Education Funding Should Promote Equity, Performance & Innovation

Kansas governor Brownback is proposing a new school funding formula that would let counties raise their local property taxes rates to spend more on schools.  He’s right that school funding needs an overhaul, but he’s missing all of the key ingredients:
1. Education funding should be weighted for the risk factors that kids bring to school.  Weighted student funding creates an incentive for schools to serve challenging students. It allows high-challenge schools to attract great teachers and pay them more.
2. Education funding should be portable. Fractional and portable funding follows students to the best option available. Students (and families) can blend and customize their education.
3. Education funding should be performance-based.  Funding should create incentives for attendance and completion (not a first month count that encourages push-outs).  A small portion should be withheld to reward high levels of achievement.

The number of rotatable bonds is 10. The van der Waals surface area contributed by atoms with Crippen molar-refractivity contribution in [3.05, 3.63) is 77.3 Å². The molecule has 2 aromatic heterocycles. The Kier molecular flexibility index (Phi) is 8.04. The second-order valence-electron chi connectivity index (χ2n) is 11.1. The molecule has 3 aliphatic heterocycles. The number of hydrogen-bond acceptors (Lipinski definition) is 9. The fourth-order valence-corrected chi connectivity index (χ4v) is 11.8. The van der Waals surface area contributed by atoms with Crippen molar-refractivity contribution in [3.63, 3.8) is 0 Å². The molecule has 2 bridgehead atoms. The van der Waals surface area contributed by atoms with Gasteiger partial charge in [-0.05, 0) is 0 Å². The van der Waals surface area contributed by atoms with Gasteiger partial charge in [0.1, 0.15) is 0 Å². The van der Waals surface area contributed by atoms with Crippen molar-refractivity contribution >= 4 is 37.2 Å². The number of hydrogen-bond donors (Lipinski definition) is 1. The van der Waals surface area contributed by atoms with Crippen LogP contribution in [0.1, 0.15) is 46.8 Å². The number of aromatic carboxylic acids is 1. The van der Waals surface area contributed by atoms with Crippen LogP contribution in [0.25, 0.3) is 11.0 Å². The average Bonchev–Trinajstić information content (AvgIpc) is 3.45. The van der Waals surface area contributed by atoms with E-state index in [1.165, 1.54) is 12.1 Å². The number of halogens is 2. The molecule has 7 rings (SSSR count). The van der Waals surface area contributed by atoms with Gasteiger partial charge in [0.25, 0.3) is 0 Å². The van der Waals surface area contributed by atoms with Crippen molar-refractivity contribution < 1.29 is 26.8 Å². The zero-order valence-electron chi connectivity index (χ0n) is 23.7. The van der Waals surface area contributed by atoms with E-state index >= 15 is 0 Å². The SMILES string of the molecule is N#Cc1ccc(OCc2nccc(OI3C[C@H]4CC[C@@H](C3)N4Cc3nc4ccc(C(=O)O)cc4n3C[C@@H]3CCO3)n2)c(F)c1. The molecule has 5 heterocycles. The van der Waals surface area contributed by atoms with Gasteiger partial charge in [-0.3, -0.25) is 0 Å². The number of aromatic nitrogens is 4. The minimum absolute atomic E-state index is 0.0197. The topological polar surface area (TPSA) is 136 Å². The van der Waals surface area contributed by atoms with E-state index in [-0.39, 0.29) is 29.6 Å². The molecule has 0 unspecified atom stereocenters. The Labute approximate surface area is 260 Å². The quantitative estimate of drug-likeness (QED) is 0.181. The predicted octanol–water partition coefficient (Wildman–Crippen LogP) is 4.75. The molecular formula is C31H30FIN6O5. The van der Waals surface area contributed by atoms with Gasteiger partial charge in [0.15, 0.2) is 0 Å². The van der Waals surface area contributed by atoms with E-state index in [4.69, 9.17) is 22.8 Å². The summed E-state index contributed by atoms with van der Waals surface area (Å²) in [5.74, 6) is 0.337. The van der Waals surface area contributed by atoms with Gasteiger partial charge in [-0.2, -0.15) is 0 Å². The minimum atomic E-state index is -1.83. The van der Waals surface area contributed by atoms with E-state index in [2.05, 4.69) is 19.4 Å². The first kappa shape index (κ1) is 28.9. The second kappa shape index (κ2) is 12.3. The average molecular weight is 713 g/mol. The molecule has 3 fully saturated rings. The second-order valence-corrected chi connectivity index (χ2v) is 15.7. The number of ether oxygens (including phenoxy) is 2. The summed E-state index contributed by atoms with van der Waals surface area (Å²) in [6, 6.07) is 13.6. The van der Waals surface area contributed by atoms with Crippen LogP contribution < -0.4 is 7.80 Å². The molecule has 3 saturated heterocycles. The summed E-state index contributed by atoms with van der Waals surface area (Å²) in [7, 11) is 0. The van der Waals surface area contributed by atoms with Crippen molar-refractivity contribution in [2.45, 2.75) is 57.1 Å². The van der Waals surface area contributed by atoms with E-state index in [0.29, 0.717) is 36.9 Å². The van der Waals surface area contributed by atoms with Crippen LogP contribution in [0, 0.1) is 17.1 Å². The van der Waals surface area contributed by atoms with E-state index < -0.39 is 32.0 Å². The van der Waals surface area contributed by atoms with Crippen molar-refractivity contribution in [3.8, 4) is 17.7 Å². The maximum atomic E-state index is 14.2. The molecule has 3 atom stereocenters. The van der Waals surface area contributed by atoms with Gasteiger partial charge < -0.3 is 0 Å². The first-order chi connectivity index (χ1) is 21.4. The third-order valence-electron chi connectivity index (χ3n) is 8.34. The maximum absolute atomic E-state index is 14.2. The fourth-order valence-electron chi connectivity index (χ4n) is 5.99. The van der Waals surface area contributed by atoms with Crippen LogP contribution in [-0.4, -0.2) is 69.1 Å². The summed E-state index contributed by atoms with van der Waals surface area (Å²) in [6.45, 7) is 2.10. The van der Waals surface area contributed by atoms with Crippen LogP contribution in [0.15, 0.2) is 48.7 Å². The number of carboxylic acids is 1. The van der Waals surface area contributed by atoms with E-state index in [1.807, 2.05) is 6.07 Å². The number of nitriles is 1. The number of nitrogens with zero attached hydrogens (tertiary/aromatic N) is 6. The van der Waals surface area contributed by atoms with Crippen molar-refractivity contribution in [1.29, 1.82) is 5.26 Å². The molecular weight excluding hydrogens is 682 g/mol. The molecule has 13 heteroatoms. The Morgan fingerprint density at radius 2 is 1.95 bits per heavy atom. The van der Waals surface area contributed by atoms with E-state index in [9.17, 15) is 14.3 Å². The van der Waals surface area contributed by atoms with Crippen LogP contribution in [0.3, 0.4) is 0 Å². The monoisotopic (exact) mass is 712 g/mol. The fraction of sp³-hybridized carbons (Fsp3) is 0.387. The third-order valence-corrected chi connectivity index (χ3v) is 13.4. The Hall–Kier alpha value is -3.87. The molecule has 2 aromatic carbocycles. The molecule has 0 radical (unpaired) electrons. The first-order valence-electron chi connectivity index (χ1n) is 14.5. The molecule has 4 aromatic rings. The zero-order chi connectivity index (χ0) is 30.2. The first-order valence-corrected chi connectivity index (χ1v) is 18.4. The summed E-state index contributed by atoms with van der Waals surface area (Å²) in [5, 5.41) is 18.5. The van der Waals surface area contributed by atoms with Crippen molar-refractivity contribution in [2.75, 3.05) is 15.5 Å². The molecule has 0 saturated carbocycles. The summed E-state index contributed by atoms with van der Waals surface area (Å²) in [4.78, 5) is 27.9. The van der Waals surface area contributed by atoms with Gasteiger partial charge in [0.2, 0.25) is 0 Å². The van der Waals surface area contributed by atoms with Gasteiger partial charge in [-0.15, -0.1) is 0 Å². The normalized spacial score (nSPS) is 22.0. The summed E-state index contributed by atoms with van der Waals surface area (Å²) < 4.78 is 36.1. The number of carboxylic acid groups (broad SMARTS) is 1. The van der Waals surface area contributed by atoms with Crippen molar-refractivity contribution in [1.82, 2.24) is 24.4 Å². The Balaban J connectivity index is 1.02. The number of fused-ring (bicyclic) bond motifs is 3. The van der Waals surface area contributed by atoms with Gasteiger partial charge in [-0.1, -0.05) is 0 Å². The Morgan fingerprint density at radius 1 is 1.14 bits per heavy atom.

Digital Learning Now! provides sound guidance in this area:

“Given fiscal challenges faced by governments across the country, states need to be innovative to meet the challenge of providing access to digital content. To build a quality digital learning environment, states will have to spend smarter – not necessarily more. Geographically unbounded digital learning provides incentive for states to develop an equalized and weighted funding formula that better matches resources with individual student needs regardless of zip code.”

The Center for Reinventing Public Education is another great resource on this subject. On school budgeting, Public Impact launched a project to show a variety of ways that schools can leverage teacher talent.

Tom - Speaking Engagements

Tom Vander Ark

Tom Vander Ark is the CEO of Getting Smart. He has written or co-authored more than 50 books and papers including Getting Smart, Smart Cities, Smart Parents, Better Together, The Power of Place and Difference Making. He served as a public school superintendent and the first Executive Director of Education for the Bill & Melinda Gates Foundation.

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